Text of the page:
God never says that one family has to take the same shape as another, and so on and so forth. In fact, this side of the Cross, the emphasis is less on the nuclear family (though by no means is it unimportant) and more on the Church family. We are sisters and brothers and aunties and uncles and cousins and grandparents and extra moms and bonus dads. And God went very far, the farthest anyone could ever go, to adopt each of us.

If you have a passion to be a foster parent, do that. If you feel a burning desire to save up money and bring home a kid from Ethiopia, do that. If you don’t want kids of your own at all, but instead want to pour out your energy and love into the kids around you, do that. There is no law in Scripture to burden or condemn you on this matter (and the commands of God are designed to bring us freedom, anyway), so don’t let the opinions of mere mortals bring you down.

Listen to the Holy Spirit. Heed His voice. Others might think you’re going wrong when you do, but you aren’t. His way is the best way. He has called each of us to love children, and to see them as blessings, but there are so many different ways to do that. Your role is your role. You don’t have to do what everyone else does.

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Love Them, Love Them, Say That You Love Them

Gentle Reader,

The Apostle John fascinates me.

…on the way they entered a village of the Samaritans to make preparations for Him. But they did not welcome Him, because He determined to journey to Jerusalem. When the disciples James and John saw this, they said, “Lord, do you want us to call down fire from heaven to consume them?”

But He turned and rebuked them…

– Luke 9:52b-55a (CSB)

Like a gangster’s lackeys in a Depression-era movie, they ask, “Hey, Jesus? You want we should whack them?”

I wonder if Jesus paused before turning around. I wonder if His head dropped to His chest the way a father’s does when he’s exasperated with his children. I wonder if He rubbed his temples. I wonder if His words came out clipped or if they were measured. I know that He surely looked both of them in the eyes and, from the deep well of patient love within His heart, the Savior spoke, telling James and John to knock it off.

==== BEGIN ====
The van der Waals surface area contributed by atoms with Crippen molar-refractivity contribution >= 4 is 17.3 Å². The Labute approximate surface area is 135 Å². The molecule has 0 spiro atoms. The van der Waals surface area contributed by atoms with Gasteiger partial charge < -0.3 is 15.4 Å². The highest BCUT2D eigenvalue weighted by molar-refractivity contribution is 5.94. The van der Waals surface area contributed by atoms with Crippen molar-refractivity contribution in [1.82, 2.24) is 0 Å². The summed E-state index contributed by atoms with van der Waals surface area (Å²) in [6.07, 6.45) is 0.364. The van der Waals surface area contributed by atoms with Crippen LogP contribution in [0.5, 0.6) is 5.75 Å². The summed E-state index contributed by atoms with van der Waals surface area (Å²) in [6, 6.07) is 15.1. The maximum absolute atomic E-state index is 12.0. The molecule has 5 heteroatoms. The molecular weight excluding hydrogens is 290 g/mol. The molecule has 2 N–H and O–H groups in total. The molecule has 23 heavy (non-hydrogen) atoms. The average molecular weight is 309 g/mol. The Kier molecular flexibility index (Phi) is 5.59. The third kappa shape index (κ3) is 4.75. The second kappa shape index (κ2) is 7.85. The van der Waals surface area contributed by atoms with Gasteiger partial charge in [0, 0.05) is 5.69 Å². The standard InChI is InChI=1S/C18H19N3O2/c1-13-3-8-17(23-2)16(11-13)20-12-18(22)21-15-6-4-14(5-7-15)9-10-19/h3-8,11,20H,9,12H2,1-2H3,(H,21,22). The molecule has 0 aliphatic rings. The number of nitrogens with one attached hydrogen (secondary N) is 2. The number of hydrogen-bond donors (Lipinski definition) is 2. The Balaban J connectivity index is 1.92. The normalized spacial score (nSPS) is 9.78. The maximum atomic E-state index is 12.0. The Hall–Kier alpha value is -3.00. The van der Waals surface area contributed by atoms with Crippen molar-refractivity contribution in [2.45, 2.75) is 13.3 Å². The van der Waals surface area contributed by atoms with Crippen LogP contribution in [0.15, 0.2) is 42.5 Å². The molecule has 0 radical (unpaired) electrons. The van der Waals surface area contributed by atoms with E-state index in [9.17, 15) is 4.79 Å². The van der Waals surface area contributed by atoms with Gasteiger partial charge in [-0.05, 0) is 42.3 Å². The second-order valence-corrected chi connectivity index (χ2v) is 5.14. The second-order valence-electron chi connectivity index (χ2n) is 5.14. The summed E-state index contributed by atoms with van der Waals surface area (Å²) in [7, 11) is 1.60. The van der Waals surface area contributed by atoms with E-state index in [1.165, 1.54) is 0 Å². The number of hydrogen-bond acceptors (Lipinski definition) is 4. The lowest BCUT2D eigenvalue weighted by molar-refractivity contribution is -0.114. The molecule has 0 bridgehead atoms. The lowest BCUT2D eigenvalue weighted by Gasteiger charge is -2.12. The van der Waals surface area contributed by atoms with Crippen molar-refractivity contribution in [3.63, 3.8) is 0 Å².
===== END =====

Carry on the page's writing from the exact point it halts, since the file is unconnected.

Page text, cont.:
James and John, the sons of Zebedee, approached Him and said, “Teacher, we want You to do whatever we ask You.”

“What do you want Me to do for you?” He asked them.

They answered Him, “Allow us to sit at Your right and at Your left in Your glory.”

– Mark 10:35-37 (CSB)

They want the places of honor. The top spots. Of course this makes the other disciples mad. I wonder if Jesus sighed heavily. I wonder if He cast His eyes to Heaven. I wonder if He shook His head, marveling at how little they understood.

Then, Gethsemane. The betrayal. The arrest. Everyone flees. At some point, John circles back around, following the proceedings from a safe distance. He is there, at the foot of the Cross, with the women. Jesus tells him to take care of His mother (John 19:26-27; church tradition maintains that he did so for the rest of her life). Dark, quiet hours as the Light of the World lay in the tomb.

Ah, but as the song says: Bursting forth, in glorious day, up from the grave He rose again. Fifty days to wrap their minds around resurrection, salvation. His feet lifted off of the Mount of Olives. They watched, blinking at the brightness. Confusion, waiting.

Pentecost. Tongues of fire. Preaching and teaching as they’d never preached before.

About that time King Herod violently attacked some who belonged to the church, and he executed James, John’s brother, with the sword. 

– Acts 12:1-2 (CSB)

No mention of how John reacted. No doubt he mourned. As the eldest is usually listed first in ancient documents, including the Bible, James was probably his big brother. If John was like other little brothers throughout the ages, he wanted to be just like James. Followed him around. Tried to act and think like James did.

Suddenly, he is left alone. The community of faith, the family of God, remains, but there’s something about losing a sibling. Your first friend. The one who knows you the best.

Something shifts in John as he grows and continues to walk with God. The narrative in Acts slides over to Paul beginning in Chapter 13, and we lose track of the man who begins, at some point, to think of himself as the Beloved Disciple. No more does he want to call down fire on people’s heads. No more does he seek a place of glory.

Dear friends, let us love one another, because love is from God, and everyone who loves has been born of God and knows God. The one who does not love does not know God, because God is love. God’s love was revealed among us in this way: God sent his one and only Son into the world so that we might live through him. Love consists in this: not that we loved God, but that He loved us and sent His Son to be the atoning sacrifice for our sins. Dear friends, if God loved us in this way, we also must love one another.